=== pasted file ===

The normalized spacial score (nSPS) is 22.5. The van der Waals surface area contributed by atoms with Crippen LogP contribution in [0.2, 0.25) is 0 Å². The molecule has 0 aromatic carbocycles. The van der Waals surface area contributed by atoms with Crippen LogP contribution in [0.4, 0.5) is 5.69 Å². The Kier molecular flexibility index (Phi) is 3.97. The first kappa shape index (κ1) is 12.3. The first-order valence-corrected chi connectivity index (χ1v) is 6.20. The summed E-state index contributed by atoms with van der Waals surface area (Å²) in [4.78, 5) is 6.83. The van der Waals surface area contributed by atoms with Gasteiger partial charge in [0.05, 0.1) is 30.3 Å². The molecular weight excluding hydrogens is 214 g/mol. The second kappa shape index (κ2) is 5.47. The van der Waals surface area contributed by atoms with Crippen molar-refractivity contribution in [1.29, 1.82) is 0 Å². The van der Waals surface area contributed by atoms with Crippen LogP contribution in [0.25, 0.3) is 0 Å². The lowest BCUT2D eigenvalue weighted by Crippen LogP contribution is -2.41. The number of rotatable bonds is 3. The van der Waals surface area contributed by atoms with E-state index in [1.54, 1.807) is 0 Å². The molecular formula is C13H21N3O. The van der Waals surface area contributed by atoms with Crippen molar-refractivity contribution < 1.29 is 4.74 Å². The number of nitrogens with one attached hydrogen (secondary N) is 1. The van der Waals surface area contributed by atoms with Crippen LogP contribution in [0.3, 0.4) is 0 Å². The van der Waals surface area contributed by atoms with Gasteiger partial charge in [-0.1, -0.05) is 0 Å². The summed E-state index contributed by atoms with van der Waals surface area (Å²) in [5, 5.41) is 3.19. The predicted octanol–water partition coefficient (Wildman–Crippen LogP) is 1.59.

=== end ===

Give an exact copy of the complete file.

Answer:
The normalized spacial score (nSPS) is 22.5. The van der Waals surface area contributed by atoms with Crippen LogP contribution in [0.2, 0.25) is 0 Å². The molecule has 0 aromatic carbocycles. The van der Waals surface area contributed by atoms with Crippen LogP contribution in [0.4, 0.5) is 5.69 Å². The Kier molecular flexibility index (Phi) is 3.97. The first kappa shape index (κ1) is 12.3. The first-order valence-corrected chi connectivity index (χ1v) is 6.20. The summed E-state index contributed by atoms with van der Waals surface area (Å²) in [4.78, 5) is 6.83. The van der Waals surface area contributed by atoms with Gasteiger partial charge in [0.05, 0.1) is 30.3 Å². The molecular weight excluding hydrogens is 214 g/mol. The second kappa shape index (κ2) is 5.47. The van der Waals surface area contributed by atoms with Crippen molar-refractivity contribution in [1.29, 1.82) is 0 Å². The van der Waals surface area contributed by atoms with Crippen LogP contribution in [0.25, 0.3) is 0 Å². The lowest BCUT2D eigenvalue weighted by Crippen LogP contribution is -2.41. The number of rotatable bonds is 3. The van der Waals surface area contributed by atoms with E-state index in [1.54, 1.807) is 0 Å². The molecular formula is C13H21N3O. The van der Waals surface area contributed by atoms with Crippen molar-refractivity contribution < 1.29 is 4.74 Å². The number of nitrogens with one attached hydrogen (secondary N) is 1. The van der Waals surface area contributed by atoms with Crippen LogP contribution in [0.3, 0.4) is 0 Å². The van der Waals surface area contributed by atoms with Gasteiger partial charge in [-0.1, -0.05) is 0 Å². The summed E-state index contributed by atoms with van der Waals surface area (Å²) in [5, 5.41) is 3.19. The predicted octanol–water partition coefficient (Wildman–Crippen LogP) is 1.59.